Follow Sendero travelers on their adventures using accessible GPS.
First, a nice casual breakfast in the dining room. Then a meeting of our group at 10:30. Diana and Andi arranged for us to meet the other members of our group. In total there were about sixty persons consisting of 22 blind and visually impaired, nineteen guide dogs, and the remaining being family and friends. There were a couple of surprise reacquaintenances for me. The biggest surprise was to literally run into Tom and his guide Kola. I had met Tom in Dublin, Ireland last year when I was there with the WayFun group. Kola is the first Irish Guide dog to be allowed into the United States. His wife Briege was with him to celebrate their 25th anniversary. Briege also has a guide dog but they did not bring her. The other surprise was Ayaka and her guide Pablo. Ayaka and I originally met at the LightHouse of Marin a few years ago. I have mentioned a couple of others that we met at dinner last night. The rest will be mentioned as we encounter them along the way.
I will, however, mention at this point that there were three Judy’s in the group. Good thing their dogs did not have the same names. The first I would like to mention was Judy with guide Purdy. She and Purdy have been on over twenty cruises together including the crossing of the Atlantic, and visits to St. Petersburg, Russia and to Turkey.
The ship anchored in Avalon harbor, off Santa Catalina Island at 13:00. McCall and I chose to take a tour of the island, including a stop for a walk (nonguided) of the Botanical Gardens. This was my first opportunity to fire up the Braille Note GPS.I marked the dock where the tenders unloaded us. I later learned that this was valuable, as the tour ended in the main town of Avalon, a little over a quarter of a mile away.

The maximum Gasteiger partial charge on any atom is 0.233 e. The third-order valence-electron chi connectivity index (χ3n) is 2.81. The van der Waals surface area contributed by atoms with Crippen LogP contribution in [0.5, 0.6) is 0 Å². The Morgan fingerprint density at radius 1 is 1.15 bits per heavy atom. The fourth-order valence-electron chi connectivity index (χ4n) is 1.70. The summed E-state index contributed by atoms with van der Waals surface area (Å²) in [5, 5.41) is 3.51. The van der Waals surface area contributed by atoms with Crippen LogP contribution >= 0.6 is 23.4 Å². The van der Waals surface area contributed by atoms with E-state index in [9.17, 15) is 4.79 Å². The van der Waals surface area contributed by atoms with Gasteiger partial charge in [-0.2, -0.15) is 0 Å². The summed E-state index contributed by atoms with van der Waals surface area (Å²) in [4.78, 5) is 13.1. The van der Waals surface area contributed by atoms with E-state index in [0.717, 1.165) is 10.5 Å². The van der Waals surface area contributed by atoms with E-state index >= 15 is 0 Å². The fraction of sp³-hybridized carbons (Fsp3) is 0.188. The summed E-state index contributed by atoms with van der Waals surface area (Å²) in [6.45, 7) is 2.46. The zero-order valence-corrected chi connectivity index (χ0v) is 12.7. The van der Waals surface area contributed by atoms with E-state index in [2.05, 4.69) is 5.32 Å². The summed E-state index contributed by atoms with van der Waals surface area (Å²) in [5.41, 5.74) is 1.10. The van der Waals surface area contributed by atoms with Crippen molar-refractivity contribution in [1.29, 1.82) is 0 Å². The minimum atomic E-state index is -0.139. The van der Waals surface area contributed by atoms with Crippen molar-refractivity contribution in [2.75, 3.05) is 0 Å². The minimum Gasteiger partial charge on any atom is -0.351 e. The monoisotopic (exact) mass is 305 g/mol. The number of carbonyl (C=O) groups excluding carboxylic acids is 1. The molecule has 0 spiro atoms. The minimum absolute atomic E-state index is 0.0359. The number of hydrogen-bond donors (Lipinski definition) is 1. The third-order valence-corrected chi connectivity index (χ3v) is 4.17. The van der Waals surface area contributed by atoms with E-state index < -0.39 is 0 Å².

Don and Katherine and her guide Cypress also chose to take this tour. They live near the Oregon campus of Guide Dogs for the Blind where she got Cypress. While we were in the Botanical Gardens I demonstrated the Braille Note and GPS system to Katherine. As is often the case with older persons, she had expressed a concern that it would be too complicated for her to learn, as she had tried a computer and just could not get the hang of it. She was quite surprised how easy it was to operate and in less than 15 minutes asked where she could get one.
The tour ended in town where McCall and I befriended two sisters, Diana and Joanie, who were on the cruise, but not part of our group. The four of us navigated our way into several shops and bought various souvenirs. They had some maps that they would have stamped in several of the shops while I would mark the shops as pois. I checked the route back to the ship with the GPS and the three of us and McCall walked back.
Before dinner Rod and I were given a letter to inform us that we had new table assignments for dinner. We both were assigned to a large round table of eight. The eight persons consisted of Rod and I, and our guides Justice and McCall; Don and his wife Katherine and her guide Cypress; and two couples; Steve and Nanette and Dennis and Judy. The two couples had been on a previous cruise to Alaska with Guide Dogs and were friends of Jim and Vicky and her guide Freida, who did not come on this trip because they were in the process of moving to Hawaii.